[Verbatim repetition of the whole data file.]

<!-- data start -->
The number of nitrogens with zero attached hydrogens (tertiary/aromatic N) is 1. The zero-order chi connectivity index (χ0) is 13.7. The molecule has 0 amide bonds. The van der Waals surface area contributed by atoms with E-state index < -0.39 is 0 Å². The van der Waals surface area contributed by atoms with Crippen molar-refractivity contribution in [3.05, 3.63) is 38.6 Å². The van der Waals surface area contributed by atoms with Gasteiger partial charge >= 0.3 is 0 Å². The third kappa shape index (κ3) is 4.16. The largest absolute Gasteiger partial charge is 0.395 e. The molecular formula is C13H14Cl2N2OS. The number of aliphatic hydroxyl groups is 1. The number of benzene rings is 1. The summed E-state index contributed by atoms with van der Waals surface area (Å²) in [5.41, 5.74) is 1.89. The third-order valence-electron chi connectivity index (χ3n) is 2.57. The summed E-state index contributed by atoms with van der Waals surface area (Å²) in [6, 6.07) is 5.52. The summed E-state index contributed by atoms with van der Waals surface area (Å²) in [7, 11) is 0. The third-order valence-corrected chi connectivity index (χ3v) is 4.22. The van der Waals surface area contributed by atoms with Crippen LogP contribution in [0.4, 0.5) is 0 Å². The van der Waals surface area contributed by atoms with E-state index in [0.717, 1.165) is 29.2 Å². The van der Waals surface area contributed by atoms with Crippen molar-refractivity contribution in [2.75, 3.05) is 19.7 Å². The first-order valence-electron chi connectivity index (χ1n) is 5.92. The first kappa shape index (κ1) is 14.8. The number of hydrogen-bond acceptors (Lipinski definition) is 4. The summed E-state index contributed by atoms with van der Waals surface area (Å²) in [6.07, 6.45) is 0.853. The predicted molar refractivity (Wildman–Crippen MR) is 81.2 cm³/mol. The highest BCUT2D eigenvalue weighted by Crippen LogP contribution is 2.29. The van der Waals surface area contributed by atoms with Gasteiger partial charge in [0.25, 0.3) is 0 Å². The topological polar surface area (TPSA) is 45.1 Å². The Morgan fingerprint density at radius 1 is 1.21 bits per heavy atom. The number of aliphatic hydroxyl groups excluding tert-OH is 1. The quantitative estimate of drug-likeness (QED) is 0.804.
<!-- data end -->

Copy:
The number of nitrogens with zero attached hydrogens (tertiary/aromatic N) is 1. The zero-order chi connectivity index (χ0) is 13.7. The molecule has 0 amide bonds. The van der Waals surface area contributed by atoms with E-state index < -0.39 is 0 Å². The van der Waals surface area contributed by atoms with Crippen molar-refractivity contribution in [3.05, 3.63) is 38.6 Å². The van der Waals surface area contributed by atoms with Gasteiger partial charge >= 0.3 is 0 Å². The third kappa shape index (κ3) is 4.16. The largest absolute Gasteiger partial charge is 0.395 e. The molecular formula is C13H14Cl2N2OS. The number of aliphatic hydroxyl groups is 1. The number of benzene rings is 1. The summed E-state index contributed by atoms with van der Waals surface area (Å²) in [5.41, 5.74) is 1.89. The third-order valence-electron chi connectivity index (χ3n) is 2.57. The summed E-state index contributed by atoms with van der Waals surface area (Å²) in [6, 6.07) is 5.52. The summed E-state index contributed by atoms with van der Waals surface area (Å²) in [7, 11) is 0. The third-order valence-corrected chi connectivity index (χ3v) is 4.22. The van der Waals surface area contributed by atoms with Crippen LogP contribution in [0.4, 0.5) is 0 Å². The van der Waals surface area contributed by atoms with E-state index in [0.717, 1.165) is 29.2 Å². The van der Waals surface area contributed by atoms with Crippen molar-refractivity contribution in [2.75, 3.05) is 19.7 Å². The first-order valence-electron chi connectivity index (χ1n) is 5.92. The first kappa shape index (κ1) is 14.8. The number of hydrogen-bond acceptors (Lipinski definition) is 4. The summed E-state index contributed by atoms with van der Waals surface area (Å²) in [6.07, 6.45) is 0.853. The predicted molar refractivity (Wildman–Crippen MR) is 81.2 cm³/mol. The highest BCUT2D eigenvalue weighted by Crippen LogP contribution is 2.29. The van der Waals surface area contributed by atoms with Gasteiger partial charge in [0.25, 0.3) is 0 Å². The topological polar surface area (TPSA) is 45.1 Å². The Morgan fingerprint density at radius 1 is 1.21 bits per heavy atom. The number of aliphatic hydroxyl groups excluding tert-OH is 1. The quantitative estimate of drug-likeness (QED) is 0.804.